“I believe, Messieurs, in loyalty---to one's friends and one's family and one's caste.”
“I have learned to save myself useless emotion.”
“What's wrong with my proposition?"
Poirot rose. "If you will forgive me for being personal - I do not like your face.”
“Vi pripadate Ligi naroda?
-Ja pripadam cijelom svijetu, madame, reče Poirot dramatično.”
“Poirot's eyes opened. "That is great ferocity," he said.
"It is a woman," said the chef de train, speaking for the first time. "Depend upon it, it was a woman. Only a woman would stab like that."
Dr. Constantine screwed up his face thoughtfully. "She must have been a very strong woman," he said. "It is not my desire to speak technically-that is only confusing; but I can assure you that two of the blows were delivered with such forces as to drive them through hard belts of bone and muscle."
"It was clearly not a scientific crime," said Poirot.
"It was most unscientific," returned Dr. Constantine.
"The blows seem to have been delivered haphazard and at random. Some have glanced off, doing hardly any damage. It is as though somebody had shut his eyes and then in a frenzy struck blindly again and again."
"C'est une femme," said the chef de train again. "Women are like that. When they are enraged they have great strength." He nodded so sagely that everyone suspected a personal experience of his own.”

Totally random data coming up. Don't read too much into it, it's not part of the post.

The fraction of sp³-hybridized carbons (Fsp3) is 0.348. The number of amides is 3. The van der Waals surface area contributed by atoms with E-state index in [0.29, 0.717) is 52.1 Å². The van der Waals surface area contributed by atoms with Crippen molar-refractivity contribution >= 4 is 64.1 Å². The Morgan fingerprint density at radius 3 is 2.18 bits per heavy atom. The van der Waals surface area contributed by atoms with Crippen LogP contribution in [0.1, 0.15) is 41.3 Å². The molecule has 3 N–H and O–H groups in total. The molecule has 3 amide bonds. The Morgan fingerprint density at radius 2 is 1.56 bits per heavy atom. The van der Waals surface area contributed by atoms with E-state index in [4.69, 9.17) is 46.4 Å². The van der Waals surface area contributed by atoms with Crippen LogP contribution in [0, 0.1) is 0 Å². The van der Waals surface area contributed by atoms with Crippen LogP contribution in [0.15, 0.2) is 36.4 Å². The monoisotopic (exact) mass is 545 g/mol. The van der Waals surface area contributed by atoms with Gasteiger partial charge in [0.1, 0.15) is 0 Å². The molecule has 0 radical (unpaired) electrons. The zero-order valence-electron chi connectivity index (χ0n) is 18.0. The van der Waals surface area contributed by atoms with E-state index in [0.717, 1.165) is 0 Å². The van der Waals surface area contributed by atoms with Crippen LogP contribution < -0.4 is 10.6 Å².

“Because, you see, if the man were an invention—a fabrication—how much easier to make him disappear!”
“The happiness of one man and one woman is the greatest thing in all the world.”
“The impossible cannot have happened, therefore the impossible must be possible in spite of appearances.”
“At a small table, sitting very upright, was one of the ugliest old ladies he had ever seen. It was an ugliness of distinction- it fascinated rather than repelled. She sat very upright. Round her neck was a collar of very large pearls which, improbable though it seemed, were real. Her hands were covered with rings. Her sable coat was pushed back on her shoulders. A very small and expensive black toque was hideously unbecoming to the yellow, toad-like face beneath it.”
“About Miss Debenham," he said rather awkwardly. "You can take it from me that she's all right. She's a pukka sahib.
"What," asked Dr. Constantine with interest, "does a pukka sahib mean?"
"It means," said Poirot, "that Miss Debenham's father and brothers were at the same kind of school as Colonel Arbuthnot was."
"Oh!" said Dr. Constantine, disappointed. "Then it has nothing to do with the crime at all."
"Exactly," said Poirot.”
“In fact,' said Poirot, 'she stabbed him in the dark, not realising that he was dead already, but somehow deduced that he had a watch in his pyjama pocket, took it out, put back the hands blindly and gave it the requisite dent.”
“Lo imposible no puede haber sucedido; por tanto, lo imposible tiene que ser posible, a pesar de las apariencias.”